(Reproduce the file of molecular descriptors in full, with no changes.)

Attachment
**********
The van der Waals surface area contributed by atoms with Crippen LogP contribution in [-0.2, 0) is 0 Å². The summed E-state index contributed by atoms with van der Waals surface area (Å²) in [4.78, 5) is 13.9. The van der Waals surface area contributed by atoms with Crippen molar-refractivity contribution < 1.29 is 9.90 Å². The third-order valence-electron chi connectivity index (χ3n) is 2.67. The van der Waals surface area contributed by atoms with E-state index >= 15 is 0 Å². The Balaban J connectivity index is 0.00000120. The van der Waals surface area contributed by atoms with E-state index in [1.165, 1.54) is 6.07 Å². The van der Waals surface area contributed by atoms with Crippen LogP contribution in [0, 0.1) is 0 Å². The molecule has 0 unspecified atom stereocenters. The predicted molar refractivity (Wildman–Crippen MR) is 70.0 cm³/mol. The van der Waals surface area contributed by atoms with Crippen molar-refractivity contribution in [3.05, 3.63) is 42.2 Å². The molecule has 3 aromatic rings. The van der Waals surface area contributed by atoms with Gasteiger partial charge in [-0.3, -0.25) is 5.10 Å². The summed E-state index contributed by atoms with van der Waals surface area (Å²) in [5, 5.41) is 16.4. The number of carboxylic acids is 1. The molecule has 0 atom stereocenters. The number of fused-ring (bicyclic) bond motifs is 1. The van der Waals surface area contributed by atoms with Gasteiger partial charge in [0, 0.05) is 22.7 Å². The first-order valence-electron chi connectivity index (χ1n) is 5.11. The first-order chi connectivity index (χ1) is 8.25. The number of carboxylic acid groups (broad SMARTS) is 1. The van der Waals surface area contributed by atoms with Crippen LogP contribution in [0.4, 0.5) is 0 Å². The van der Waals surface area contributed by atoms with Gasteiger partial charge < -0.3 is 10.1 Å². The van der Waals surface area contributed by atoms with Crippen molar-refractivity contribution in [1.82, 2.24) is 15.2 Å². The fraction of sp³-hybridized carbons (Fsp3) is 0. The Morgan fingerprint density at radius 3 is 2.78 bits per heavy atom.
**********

The van der Waals surface area contributed by atoms with Crippen LogP contribution in [-0.2, 0) is 0 Å². The summed E-state index contributed by atoms with van der Waals surface area (Å²) in [4.78, 5) is 13.9. The van der Waals surface area contributed by atoms with Crippen molar-refractivity contribution < 1.29 is 9.90 Å². The third-order valence-electron chi connectivity index (χ3n) is 2.67. The van der Waals surface area contributed by atoms with E-state index >= 15 is 0 Å². The Balaban J connectivity index is 0.00000120. The van der Waals surface area contributed by atoms with E-state index in [1.165, 1.54) is 6.07 Å². The van der Waals surface area contributed by atoms with Crippen LogP contribution in [0, 0.1) is 0 Å². The molecule has 0 unspecified atom stereocenters. The predicted molar refractivity (Wildman–Crippen MR) is 70.0 cm³/mol. The van der Waals surface area contributed by atoms with Crippen molar-refractivity contribution in [3.05, 3.63) is 42.2 Å². The molecule has 3 aromatic rings. The van der Waals surface area contributed by atoms with Gasteiger partial charge in [-0.3, -0.25) is 5.10 Å². The summed E-state index contributed by atoms with van der Waals surface area (Å²) in [5, 5.41) is 16.4. The number of carboxylic acids is 1. The molecule has 0 atom stereocenters. The number of fused-ring (bicyclic) bond motifs is 1. The van der Waals surface area contributed by atoms with Gasteiger partial charge in [0, 0.05) is 22.7 Å². The first-order valence-electron chi connectivity index (χ1n) is 5.11. The first-order chi connectivity index (χ1) is 8.25. The number of carboxylic acid groups (broad SMARTS) is 1. The van der Waals surface area contributed by atoms with Crippen LogP contribution in [0.4, 0.5) is 0 Å². The van der Waals surface area contributed by atoms with Gasteiger partial charge < -0.3 is 10.1 Å². The van der Waals surface area contributed by atoms with Crippen molar-refractivity contribution in [1.82, 2.24) is 15.2 Å². The fraction of sp³-hybridized carbons (Fsp3) is 0. The Morgan fingerprint density at radius 3 is 2.78 bits per heavy atom.